People change, as do the times we live in, as well as our total understanding of the universe. How can we truly finish learning? This is an integral part of my personal philosophy, and this philosophy is what drew me to apply to Georgetown’s Faculty of Language and Linguistics in the first place.
The FLL is described as follows: “… fostering international understanding is particularly embodied in the teaching and learning of other languages and cultures…” This is exactly what I am driving at: continuous understanding and a constant vigilance with respect to personal education are necessary. I hope to achieve that through studies with the FLL.
I hope to major in Classical Greek and make a study of the texts and ideas that shaped Western civilization. But, in keeping with the spirit of my philosophy, and the philosophy and telos of the FLL’s program, I also want to take courses in Arabic.
While these are by no means the only cultural origin points in our world, they are major centers of Eastern and Western thought, and learning about both simultaneously will help me understand more of our globe than I could with either language by itself.
I have already studied the stories of Greek and Arab cultures, albeit through translations, and I look forward to learning about these cultures in their own words. I have a job with a travel agency, and I hope to make pilgrimages to Greece and the Middle East to witness firsthand the birthplaces of so much of our modern civilization.
Ultimately, I would like to become a teacher to share my findings with students and to benefit future generations with this fusion of humanity.
Of course, I will never be educated – past tense – but I will continue to allow myself to be educated. I am being educated and will be educated by all I encounter. I believe this process is true now, as I learn from ancient texts and my teachers. I believe it will be true when I travel to other countries and learn from the land and the people of those countries. I hope it will still be true when I am a teacher, even on the verge of retirement, learning from my students how to educate myself and keep up with the times.
To be educated is impossible, but being educated is a lifelong gift.
Other School-specific Essay Prompts
One of the following prompts will replace the Georgetown College prompt if you are applying to one of these schools. While we have not provided examples for these, we wanted to make sure you still had access to the prompts.
Length: approximately 1 page, single-spaced.
General Essay Writing Tips and Tips for Georgetown’s Essays
Use a standard essay writing format, composed of an opening paragraph, a “body” of three or four paragraphs, and a conclusion of one or two brief paragraphs. Keep in mind that Georgetown has two main essay lengths: half-page and full-page. You’ll need to shorten or lengthen each section accordingly. For example, if you’re writing your full-page essays, you can have a regular, full paragraph introduction. But, if you’re writing the half-page “short” essay, you should reduce the text to succinct and short paragraphs.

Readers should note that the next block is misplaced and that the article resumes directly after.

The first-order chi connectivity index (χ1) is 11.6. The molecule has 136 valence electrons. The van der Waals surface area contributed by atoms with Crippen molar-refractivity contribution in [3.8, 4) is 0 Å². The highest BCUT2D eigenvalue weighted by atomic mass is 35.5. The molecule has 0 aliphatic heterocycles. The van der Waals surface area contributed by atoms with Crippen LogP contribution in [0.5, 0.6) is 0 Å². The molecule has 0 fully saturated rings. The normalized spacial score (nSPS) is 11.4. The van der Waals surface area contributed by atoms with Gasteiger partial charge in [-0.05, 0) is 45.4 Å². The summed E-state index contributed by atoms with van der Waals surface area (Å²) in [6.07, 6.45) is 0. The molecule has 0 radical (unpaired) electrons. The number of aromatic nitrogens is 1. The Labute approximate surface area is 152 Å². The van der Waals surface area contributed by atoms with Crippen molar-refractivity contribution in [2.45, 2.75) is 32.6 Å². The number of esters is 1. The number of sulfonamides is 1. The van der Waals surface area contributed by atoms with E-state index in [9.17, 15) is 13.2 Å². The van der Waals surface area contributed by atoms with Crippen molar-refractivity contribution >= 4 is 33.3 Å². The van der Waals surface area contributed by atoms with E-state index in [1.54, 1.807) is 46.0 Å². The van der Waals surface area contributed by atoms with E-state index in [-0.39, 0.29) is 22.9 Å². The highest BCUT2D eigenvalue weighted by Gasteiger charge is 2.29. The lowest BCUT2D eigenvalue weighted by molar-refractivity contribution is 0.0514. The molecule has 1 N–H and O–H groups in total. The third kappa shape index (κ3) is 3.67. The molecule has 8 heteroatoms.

The opening, how to start a college essay, needs to set up the rest of the essay by introducing the subjects you will be writing about and providing the reader with a “hook” sentence to kick it off. This hook must be arresting, to the point where even a non-Admissions Committee member would want to keep reading. Check out college essay introduction examples for some additional help in writing your introduction.
The body of the text should consist of several paragraphs that support your main point. Stick to one or two key ideas so that you can build your essay around them. You don’t have a lot of space to talk about your points, so you should make the most of the room you do have.
Working on your Common App essay or personal statement too? Check out this video for tips:
The conclusion at the end should wrap up whatever you “promised” your reader in the opening paragraph. If you spoke about a particular struggle you had, for example, you need to “pay that off” at the end.
There is an additional section in the Georgetown application, which asks any applicant to “Please indicate any special talents or skills that you possess.” Note that this is not expected to be an essay; simply list the skills, abilities, talents, or anything else that you can do that are not apparent from your other answers, essays, and resume.